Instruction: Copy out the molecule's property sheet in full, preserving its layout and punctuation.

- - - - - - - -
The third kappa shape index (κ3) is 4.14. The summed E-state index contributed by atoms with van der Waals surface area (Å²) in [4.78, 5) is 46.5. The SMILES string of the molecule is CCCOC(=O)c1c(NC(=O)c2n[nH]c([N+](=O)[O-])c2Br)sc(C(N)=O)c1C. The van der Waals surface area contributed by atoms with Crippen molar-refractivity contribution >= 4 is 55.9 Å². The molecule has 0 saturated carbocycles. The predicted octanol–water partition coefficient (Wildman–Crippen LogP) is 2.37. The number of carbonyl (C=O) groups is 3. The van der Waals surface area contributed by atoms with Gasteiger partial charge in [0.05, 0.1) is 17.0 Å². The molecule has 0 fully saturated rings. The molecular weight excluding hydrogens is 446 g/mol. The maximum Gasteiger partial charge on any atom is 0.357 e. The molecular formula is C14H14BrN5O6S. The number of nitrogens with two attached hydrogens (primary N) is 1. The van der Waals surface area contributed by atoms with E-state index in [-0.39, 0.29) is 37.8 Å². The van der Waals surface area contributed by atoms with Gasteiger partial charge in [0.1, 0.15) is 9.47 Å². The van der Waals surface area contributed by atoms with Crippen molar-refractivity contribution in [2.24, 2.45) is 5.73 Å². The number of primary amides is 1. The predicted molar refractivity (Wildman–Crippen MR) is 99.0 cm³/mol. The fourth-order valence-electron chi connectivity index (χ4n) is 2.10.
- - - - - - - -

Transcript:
The third kappa shape index (κ3) is 4.14. The summed E-state index contributed by atoms with van der Waals surface area (Å²) in [4.78, 5) is 46.5. The SMILES string of the molecule is CCCOC(=O)c1c(NC(=O)c2n[nH]c([N+](=O)[O-])c2Br)sc(C(N)=O)c1C. The van der Waals surface area contributed by atoms with Crippen molar-refractivity contribution >= 4 is 55.9 Å². The molecule has 0 saturated carbocycles. The predicted octanol–water partition coefficient (Wildman–Crippen LogP) is 2.37. The number of carbonyl (C=O) groups is 3. The van der Waals surface area contributed by atoms with Gasteiger partial charge in [0.05, 0.1) is 17.0 Å². The molecule has 0 fully saturated rings. The molecular weight excluding hydrogens is 446 g/mol. The maximum Gasteiger partial charge on any atom is 0.357 e. The molecular formula is C14H14BrN5O6S. The number of nitrogens with two attached hydrogens (primary N) is 1. The van der Waals surface area contributed by atoms with E-state index in [-0.39, 0.29) is 37.8 Å². The van der Waals surface area contributed by atoms with Gasteiger partial charge in [0.1, 0.15) is 9.47 Å². The van der Waals surface area contributed by atoms with Crippen molar-refractivity contribution in [2.24, 2.45) is 5.73 Å². The number of primary amides is 1. The predicted molar refractivity (Wildman–Crippen MR) is 99.0 cm³/mol. The fourth-order valence-electron chi connectivity index (χ4n) is 2.10.